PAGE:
CBP expected to release an estimated 5,600 migrants in the Valley
Brownsville City Manager Noel Bernal said Friday that U.S. Customs and Border Protection told him that approximately 5,600 migrants would be released in Brownsville, Harlingen and McAllen over the next few days.
“That’s the total number we are aware of and are preparing to process to handle,” Bernal said.
The mass releases began last week in McAllen and started in Brownsville on Tuesday. The releases followed comments by U.S. Border Patrol Sector Chief Agent Rodolfo Karisch who said on Wednesday that the releases were necessary because the Rio Grande Valley Sector’s resources are “overwhelmed and over-stretched.”
The 5,600 estimate became public in Brownsville the same day President Donald Trump threatened to close the border next week.
“If Mexico doesn’t immediately stop ALL illegal immigration coming into the United States through [sic] our Southern Border, I will be CLOSING the border, or large sections of the Border, next week,” Trump said in a series of Twitter posts.
On Friday, Bernal said Border Patrol released around 300 people into Brownsville—an increase from the past two days where the releases totaled around 130 on Thursday and Wednesday.
However, there was a new dynamic Friday, Bernal said, explaining that 19 people released in Brownsville were running fevers and were treated at the hospital and released.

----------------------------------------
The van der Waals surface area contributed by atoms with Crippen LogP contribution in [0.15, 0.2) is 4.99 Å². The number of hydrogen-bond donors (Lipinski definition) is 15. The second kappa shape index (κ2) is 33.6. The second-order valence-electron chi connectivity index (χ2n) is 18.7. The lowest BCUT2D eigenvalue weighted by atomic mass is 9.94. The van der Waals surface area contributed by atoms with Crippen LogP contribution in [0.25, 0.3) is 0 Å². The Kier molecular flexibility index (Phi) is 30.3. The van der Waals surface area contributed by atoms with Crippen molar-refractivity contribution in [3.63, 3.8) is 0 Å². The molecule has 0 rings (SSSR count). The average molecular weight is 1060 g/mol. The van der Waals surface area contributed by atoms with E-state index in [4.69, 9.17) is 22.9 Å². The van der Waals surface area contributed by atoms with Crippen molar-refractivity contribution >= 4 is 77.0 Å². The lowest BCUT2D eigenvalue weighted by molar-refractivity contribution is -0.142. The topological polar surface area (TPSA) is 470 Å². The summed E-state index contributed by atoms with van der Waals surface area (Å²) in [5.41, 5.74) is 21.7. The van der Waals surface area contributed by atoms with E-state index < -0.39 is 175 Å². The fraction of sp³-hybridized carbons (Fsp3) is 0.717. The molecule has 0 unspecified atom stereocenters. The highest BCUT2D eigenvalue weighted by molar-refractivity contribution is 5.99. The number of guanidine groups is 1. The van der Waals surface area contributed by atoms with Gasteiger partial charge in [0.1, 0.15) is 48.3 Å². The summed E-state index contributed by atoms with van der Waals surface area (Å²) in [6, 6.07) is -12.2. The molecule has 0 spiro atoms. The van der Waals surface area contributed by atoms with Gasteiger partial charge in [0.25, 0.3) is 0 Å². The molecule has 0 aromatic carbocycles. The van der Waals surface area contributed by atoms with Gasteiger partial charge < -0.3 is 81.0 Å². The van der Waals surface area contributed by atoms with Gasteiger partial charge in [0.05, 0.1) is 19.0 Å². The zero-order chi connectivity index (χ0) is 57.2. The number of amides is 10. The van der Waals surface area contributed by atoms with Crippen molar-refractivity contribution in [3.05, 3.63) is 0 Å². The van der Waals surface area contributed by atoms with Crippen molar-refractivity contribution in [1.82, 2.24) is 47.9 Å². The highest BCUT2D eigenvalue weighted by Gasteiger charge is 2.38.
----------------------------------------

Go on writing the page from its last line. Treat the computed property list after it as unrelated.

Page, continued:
Mayor Tony Martinez said Border Patrol is not allowed to release sick migrants into the public.
“That’s one of my biggest concerns in the sense of when they detain someone and they are either believed to be ill or show symptoms of illness, the law requires them to provide medical assistance before they release them into the general public,” Martinez said.
A Border Patrol spokesperson on Friday said that the agency’s policy is not to release sick migrants into the community, but said when someone has an illness like the flu, they might not show symptoms at the time of their release.
As for the mass releases, Border Patrol has said large numbers of family units are overwhelming the agency.
Since last October, the start of the 2019 fiscal year, CBP has detained 136,150 family units, with numbers in February rising more than 200 percent compared to the same month in 2018, with 18,788 being detained in February 2018 compared to 58,032 being detained last month, according to CBP statistics.
The Rio Grande Valley Sector accounted for 14,448 family units being detained by CBP.
Karla Vargas, a senior attorney with the Texas Civil Rights Project, however, said she was skeptical that Border Patrol’s processing facility in McAllen was at capacity because migrants she has interviewed at the bus station and McAllen have reported being held for seven to eight days before being released.
“They are stockpiling people and then they are doing these mass releases,” Vargas said.